Nike has spent billions, yes billions, on celebrity endorsement deals and they did really well until recently. Michael Jordan is one of their best endorsement deals and even though he has not played basketball since 2003 his shoes are still popular.
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NKE - Nike - Company Description
Nike designs, develops, markets and sells athletic footwear, apparel, equipment and accessories for men, women and kids worldwide. The company offers products in eight categories including running, basketball, football, men's training, women's training, sportswear, action sports and golf under the Nike and Jordan brand names.
Part of Nike's successful marketing involves signing deals with various celebrities, sports teams, franchises, etc, for endorsements and advertisements obtained by teams and players wearing Nike apparel. Sometimes Nike discounts their equipment to enterprises including colleges, group sports associations, etc along with an agreement not to use another brand.
Last week Nike signed an $870 million, 10-year deal with the Chelsea soccer club and they will provide all their equipment and apparel starting in 2017. I am pretty sure the club cannot use $87 million a year in uniforms, shoes, balls and nets. That means the rest of the money Nike is paying is for advertising the Nike swoosh on all their uniforms. That is an expensive advertising deal but evidently Nike thanks it is worth the money.
Recently Nike paid endorsements have reached unbelievable heights with LeBron James receiving a $1 billion lifetime contract to endorse Nike products and allow his name to be used for a line of basketball shoes. The problem occurs when these sports start quit playing. Within a few years they are all but forgotten as a new crop of athletes become the new superstars and a new crop of teenagers want new gear named after or endorsed by those new stars. Under Armour's Stephen Curry is a prime example. He is the new star on the block and they cannot keep his shoes in stock.
When Foot Locker reported earnings on May 19th they said Nike's basketball shoes were not selling. Nike shoes account for 60% of Foot Locker revenue. Foot Locker accounts for 20% of Nike revenue. Nike's basketball shoes for named players including LeBron James, Kobe Bryant, Kyrie Irving and Kevin Durant occupy the most shelf space at Foot Locker and sales of those high dollar shoes are slowing. I reported several weeks ago that Foot Locker was selling some of those shoes for 50% off in their online store. That is a clear sign of slow retail sales.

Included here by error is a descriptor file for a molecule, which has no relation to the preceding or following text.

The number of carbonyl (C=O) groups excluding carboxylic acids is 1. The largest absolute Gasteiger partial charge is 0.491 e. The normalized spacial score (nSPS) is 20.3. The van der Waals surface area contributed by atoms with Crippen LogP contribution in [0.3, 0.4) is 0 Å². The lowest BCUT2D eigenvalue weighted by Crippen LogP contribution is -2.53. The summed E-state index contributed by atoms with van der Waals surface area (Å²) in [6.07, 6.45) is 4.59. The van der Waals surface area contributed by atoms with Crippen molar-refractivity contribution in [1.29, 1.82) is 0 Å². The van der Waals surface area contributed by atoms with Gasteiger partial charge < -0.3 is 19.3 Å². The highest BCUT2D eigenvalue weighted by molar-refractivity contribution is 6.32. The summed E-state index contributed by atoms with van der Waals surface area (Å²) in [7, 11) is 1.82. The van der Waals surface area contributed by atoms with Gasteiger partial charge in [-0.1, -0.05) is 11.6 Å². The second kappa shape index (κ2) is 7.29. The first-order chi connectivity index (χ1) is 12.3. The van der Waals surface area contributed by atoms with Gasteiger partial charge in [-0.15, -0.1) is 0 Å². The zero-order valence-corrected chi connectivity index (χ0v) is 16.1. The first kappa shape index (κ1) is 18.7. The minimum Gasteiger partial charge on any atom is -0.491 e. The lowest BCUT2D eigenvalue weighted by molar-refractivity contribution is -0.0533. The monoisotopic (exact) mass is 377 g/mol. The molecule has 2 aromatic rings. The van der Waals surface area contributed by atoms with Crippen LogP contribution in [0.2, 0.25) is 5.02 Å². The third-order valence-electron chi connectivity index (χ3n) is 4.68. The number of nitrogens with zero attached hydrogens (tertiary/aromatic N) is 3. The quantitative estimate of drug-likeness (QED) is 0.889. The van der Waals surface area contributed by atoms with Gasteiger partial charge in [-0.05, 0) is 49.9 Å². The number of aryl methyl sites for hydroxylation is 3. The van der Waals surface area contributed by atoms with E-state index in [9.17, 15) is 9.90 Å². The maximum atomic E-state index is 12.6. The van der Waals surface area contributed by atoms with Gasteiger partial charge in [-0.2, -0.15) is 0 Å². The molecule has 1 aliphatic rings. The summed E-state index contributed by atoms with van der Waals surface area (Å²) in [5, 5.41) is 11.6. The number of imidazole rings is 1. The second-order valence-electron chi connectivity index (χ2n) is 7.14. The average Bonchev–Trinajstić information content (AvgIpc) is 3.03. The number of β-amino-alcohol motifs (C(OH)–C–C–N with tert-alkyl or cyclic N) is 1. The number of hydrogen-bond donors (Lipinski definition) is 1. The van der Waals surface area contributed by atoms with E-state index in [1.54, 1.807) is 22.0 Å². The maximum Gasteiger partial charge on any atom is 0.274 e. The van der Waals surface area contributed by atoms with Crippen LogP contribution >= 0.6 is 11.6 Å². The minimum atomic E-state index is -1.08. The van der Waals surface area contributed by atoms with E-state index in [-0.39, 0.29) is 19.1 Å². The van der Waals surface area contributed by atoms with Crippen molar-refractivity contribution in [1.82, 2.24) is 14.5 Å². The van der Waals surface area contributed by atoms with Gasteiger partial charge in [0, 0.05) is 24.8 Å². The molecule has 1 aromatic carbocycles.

With so much of Nike's revenue coming from the Foot Locker chain it suggests Nike could have some earnings problems in the current quarter. If those shoes are not selling in Foot Locker they are probably not selling at Finish Line (FINL) either. Finish Line has been struggling with sales anyway and having a Nike product that is not moving could make the situation worse. Add in the bankruptcy and closure of 450 Sports Authority stores and another sales outlet for Nike bit the dust.
Nike is a good company. They have great products and they sell worldwide and online. Their last quarter earnings rose 22% to 55 cents and beat estimates for 48 cents. However, revenue of $8.03 billion missed estimates. Nike blamed the strong dollar for the revenue miss. They said futures orders rose 12% and that also missed estimates for 15%. They also missed on revenues in the prior quarter.
Now that basketball season is over and all those unsold basketball shoes are cluttering up store shelves we could see further weakness in the current quarter earnings due out on June 23rd. With all the retail earnings declines over the last couple weeks it makes sense that Nike may have been having some of the same volume problems. Since they missed on revenues in the prior two quarters, it would seem to be a good bet they will miss this quarter as well given the weakness in retail.
Shares crashed after their earnings problem on March 22nd and flatlined around $60 for a month. That sideways movement has now turned into a downward slide with the stock hitting a three-month lod on Friday before rebounding from the initial FL instigated dip. I believe the stock is going to continue to move lower and the bounce on Friday was an entry point.
Buy July $55 put, currently $1.77, initial stop loss $60.25